Life and death
'A matter of life and death' – the war years
As early as October and November of 1939, the Australian Jewish News employed terms such as ‘annihilation’ and ‘extermination’ to describe the Nazis’ murderous campaign in Poland. While the fate of family, friends and other individuals trapped in Eastern Europe was often impossible to ascertain, it was understood that this was a deadly war waged against all Jews. For Jews in Australia, this was deeply personal. Right from the start, they joined the war effort on all fronts.
In 1940, Mina Fink undertook three First Aid training courses with St John Ambulance. She learned to provide first aid to the injured, air raid precautions and home nursing. On 9 December 1940, she received the St John Ambulance medallion in recognition of having passed all the requisite examinations. Mina proudly kept these certificates for the rest of her life. It was important to her not only to offer assistance, but to be recognised as qualified to do so.
1942 was the deadliest year of the war with Hitler’s Final Solution sweeping across Europe, destroying every last vestige of Jewish life. Here in Australia, national days of mourning were organised by rabbis, letters of protest against the carnage were sent to world leaders, and public rallies were held in solidarity with their persecuted European brethren. Rather than feeling helpless, Jews such as Leo and Mina Fink were galvanised to do more, to make a tangible difference. Relief and aid became their focus.
By October 1942, Leo began to flex his communal muscle. As Treasurer of the Kadimah, he proved himself to be a highly successful fundraiser and organiser – the annual bazaar netted 50 per cent more than the previous year, all of which was distributed to the war effort. In November of that year, Leo joined the Community Reorganisation Movement forcing the autocratic Victorian Jewish Advisory Board to democratise: ‘We want a thoroughly democratic organisation responsible to the community and sensitive to its wishes. That is our right. We shall accept nothing else.’ For Leo, leadership was governed by democratic principles and shared responsibilities.
When the Victorian United Emergency Committee (UEC) was formed on 21 January 1943 to raise funds for relief, Leo was not on the executive. Leo was planning a bolder initiative. A meeting to launch the Jewish People’s Relief Fund (JPRF) was held on 13 June 1943. An undated handbill, printed by York Press for the JPRF, stated its aim to be united with the struggles of the Jewish world:
‘To the Jewish People of Victoria’…
‘We address this appeal to you in the most tragic time of our two-thousand-year-old martyrdom…Europe has become one huge slaughterhouse full of the innocent blood of our brothers and sisters…our brethren in the Ghetto of Warsaw…saw no other way out of their plight than armed resistance…although they knew well that they will pay for it with their lives…we Jews in Australia must do something too…should we remain inactive we shall never be forgiven by them…we must create a big JEWISH PEOPLE’S RELIEF FUND TO WHICH EVERY JEW SHOULD MAKE REGULAR CONTRIBUTIONS…we dare not think in terms of charity…but of the fulfilment of a great duty towards the whole of the Jewish people…stretch out a helping hand to your tortured kith and kin.’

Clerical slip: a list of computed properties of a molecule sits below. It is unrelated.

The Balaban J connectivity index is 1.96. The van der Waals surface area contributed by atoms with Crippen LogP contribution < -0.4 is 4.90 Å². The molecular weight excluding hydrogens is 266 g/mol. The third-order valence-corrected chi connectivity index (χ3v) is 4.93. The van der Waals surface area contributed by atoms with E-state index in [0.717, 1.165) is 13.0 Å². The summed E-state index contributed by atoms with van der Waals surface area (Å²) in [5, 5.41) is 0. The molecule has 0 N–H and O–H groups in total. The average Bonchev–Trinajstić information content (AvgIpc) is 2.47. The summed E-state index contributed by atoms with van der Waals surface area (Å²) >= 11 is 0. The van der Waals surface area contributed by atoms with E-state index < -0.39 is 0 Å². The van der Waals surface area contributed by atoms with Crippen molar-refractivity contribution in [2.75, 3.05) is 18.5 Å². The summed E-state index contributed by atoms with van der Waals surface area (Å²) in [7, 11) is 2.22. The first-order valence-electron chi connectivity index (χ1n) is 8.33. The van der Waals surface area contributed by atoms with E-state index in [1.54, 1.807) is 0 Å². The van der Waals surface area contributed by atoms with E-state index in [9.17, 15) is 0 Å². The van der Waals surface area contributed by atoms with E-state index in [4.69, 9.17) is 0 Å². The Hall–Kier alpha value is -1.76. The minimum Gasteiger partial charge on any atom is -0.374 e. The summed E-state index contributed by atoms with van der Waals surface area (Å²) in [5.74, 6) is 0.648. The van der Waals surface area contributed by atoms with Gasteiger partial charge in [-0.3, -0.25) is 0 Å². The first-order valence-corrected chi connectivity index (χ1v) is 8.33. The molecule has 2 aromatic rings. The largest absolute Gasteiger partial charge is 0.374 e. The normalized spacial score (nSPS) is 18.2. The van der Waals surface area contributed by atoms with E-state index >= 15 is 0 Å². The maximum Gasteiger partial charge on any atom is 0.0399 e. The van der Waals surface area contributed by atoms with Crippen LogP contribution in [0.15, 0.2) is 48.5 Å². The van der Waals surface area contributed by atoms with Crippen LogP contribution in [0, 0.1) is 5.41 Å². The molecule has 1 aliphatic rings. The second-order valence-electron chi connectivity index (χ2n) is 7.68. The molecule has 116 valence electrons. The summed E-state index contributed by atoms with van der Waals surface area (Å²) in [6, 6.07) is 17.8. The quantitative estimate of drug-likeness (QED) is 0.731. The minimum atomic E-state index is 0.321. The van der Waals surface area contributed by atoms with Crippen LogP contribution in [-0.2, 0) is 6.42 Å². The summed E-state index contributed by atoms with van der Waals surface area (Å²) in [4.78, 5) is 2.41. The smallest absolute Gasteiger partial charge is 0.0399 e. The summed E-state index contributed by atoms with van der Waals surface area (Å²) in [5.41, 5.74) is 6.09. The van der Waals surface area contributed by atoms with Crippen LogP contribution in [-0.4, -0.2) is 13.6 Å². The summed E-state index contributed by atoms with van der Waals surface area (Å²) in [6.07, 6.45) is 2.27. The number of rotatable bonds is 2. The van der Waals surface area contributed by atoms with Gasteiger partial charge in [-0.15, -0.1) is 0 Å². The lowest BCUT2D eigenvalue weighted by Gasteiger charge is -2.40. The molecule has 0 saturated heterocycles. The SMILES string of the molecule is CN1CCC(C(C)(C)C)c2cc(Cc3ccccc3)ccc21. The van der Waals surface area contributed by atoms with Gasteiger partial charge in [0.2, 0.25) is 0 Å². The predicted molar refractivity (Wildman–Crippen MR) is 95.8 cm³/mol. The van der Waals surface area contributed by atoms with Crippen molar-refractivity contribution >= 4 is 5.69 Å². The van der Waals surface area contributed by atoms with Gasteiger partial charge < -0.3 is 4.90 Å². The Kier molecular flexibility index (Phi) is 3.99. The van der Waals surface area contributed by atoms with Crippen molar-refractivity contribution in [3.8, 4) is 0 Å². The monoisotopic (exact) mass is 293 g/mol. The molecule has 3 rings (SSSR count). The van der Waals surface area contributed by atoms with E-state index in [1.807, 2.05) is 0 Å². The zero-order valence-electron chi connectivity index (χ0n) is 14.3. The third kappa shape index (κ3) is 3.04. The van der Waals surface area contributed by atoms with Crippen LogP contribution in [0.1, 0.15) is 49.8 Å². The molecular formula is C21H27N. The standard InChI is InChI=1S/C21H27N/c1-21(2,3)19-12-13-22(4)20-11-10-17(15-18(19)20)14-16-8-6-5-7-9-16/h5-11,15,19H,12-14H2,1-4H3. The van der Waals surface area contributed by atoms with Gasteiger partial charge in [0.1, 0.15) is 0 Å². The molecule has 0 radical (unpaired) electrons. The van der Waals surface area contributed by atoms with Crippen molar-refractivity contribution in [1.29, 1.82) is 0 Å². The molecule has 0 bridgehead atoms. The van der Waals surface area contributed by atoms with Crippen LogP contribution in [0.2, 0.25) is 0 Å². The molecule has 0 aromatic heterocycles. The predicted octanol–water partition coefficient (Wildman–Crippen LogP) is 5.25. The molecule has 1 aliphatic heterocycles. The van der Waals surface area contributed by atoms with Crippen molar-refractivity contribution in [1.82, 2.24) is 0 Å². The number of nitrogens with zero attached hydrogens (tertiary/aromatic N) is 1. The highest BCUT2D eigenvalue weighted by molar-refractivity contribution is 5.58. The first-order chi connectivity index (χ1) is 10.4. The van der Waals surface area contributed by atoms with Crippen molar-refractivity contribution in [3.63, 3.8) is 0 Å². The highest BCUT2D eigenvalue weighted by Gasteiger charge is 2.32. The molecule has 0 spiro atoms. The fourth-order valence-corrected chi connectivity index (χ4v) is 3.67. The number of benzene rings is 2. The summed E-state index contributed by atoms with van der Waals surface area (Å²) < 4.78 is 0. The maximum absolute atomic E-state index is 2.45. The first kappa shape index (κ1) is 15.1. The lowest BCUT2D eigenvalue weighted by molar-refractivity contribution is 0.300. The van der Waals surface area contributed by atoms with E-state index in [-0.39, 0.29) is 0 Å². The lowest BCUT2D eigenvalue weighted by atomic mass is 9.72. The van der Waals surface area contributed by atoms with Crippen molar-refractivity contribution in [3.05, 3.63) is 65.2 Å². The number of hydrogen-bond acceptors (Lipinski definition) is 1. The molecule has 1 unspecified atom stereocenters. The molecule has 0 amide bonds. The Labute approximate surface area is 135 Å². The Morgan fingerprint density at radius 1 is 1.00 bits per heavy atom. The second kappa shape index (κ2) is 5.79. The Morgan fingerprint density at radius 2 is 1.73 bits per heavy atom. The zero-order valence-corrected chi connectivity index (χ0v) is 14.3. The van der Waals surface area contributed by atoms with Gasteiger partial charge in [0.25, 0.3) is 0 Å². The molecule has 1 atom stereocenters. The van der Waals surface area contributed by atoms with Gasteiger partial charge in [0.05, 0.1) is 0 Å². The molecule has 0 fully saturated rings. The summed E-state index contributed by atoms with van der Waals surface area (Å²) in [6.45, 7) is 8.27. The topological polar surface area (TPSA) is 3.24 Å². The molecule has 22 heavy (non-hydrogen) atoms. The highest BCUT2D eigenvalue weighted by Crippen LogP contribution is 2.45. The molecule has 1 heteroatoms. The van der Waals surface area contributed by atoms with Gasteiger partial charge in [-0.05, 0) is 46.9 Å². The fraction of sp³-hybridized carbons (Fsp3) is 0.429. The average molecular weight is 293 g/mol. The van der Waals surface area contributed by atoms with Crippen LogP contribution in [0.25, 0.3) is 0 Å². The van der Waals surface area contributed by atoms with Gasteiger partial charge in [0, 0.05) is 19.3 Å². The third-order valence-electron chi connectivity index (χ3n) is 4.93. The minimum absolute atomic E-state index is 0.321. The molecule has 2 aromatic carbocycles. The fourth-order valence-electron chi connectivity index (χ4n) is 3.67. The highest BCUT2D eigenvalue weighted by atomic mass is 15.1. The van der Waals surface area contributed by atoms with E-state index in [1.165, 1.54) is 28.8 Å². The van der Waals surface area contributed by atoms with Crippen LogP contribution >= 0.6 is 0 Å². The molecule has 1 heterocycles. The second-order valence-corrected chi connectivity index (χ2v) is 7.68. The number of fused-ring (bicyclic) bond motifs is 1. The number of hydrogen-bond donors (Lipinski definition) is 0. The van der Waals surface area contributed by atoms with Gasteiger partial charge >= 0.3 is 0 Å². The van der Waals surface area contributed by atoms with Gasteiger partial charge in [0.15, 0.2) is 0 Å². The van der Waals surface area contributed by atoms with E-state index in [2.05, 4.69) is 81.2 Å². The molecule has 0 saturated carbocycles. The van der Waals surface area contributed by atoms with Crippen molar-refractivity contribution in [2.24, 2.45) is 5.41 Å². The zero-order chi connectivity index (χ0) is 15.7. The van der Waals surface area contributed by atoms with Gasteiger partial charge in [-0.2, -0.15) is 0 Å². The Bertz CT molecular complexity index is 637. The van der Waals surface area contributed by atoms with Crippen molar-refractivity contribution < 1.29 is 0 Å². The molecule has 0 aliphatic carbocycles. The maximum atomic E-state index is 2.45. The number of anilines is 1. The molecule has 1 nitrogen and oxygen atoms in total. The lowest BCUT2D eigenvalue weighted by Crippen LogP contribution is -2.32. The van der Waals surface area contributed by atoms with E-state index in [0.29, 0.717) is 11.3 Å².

On 20 June 1943, Leo was elected President of the JPRF, unopposed. A delegation of three were elected to meet with the United Emergency Committee. A takeover was in the offing. Leo positioned himself to be the head of a strategic relief organisation with networks across the Jewish world. At the same time, the women formed their own group with Mina and Mrs Hiller charged with its organisation. The Fund became the United Jewish Relief Fund in anticipation of a ‘merger’ with the UEC. The Australian Jewish News on 23 July 1943 announced that ‘full agreement has now been reached on a number of differences…there will henceforth be one fund only to be known as the United Jewish Relief Fund (UJRF).’
Membership subscriptions formed the basis of fundraising, but the UJRF still needed to negotiate the means by which funds could be distributed overseas. By late July 1943, agreement was reached to contact overseas relief organisations for assistance. This included the American Jewish Joint Distribution Committee (the Joint), the Rescue Department of the Jewish Agency, the Jewish Labor Committee in America, and the World Jewish Congress. It was also agreed to ask the Joint for advice on the best way forward. A global Jewish network was needed.
At a meeting on the 18 August 1943, Leo steered the UJRF towards a number of crucial business and management issues: tax deductibility to encourage donations and the swift establishment of the Ladies’ Group (which occurred soon after on 26 September 1943). Contact was also made with Jews in Shepparton, Victoria and Adelaide. Within three months of its inception, the UJRF membership stood at 454 pledges totalling £6650, with £2100 paid. Donations totalled £937. The UJRF minutes reported: ‘We advise the Jewish Agency that we await their detailed reports and that we emphasise that our aims are to help in rescuing European Jewry... While money cannot yet be sent, goods can…setting up a committee for collecting clothing, food etc.’
On 7 October 1943, UJRF’S name was expanded to the United Jewish Overseas Relief Fund (UJORF), emphasising its global outreach.
In October 1943, Leo was elected President of the Kadimah, a position he held for five months. His message clearly mirrored the UJORF’s in advocating the unity of all Jews: ‘While we mourn the loss of millions of Jews, we hold unshakeably that Jewry will continue to live…will be reborn anew… We will do all in our power to enable those Jews who are left in Europe to take up their normal, healthy way of life again, and in so doing we will be doing all we can for the perpetuation of our own modern culture.’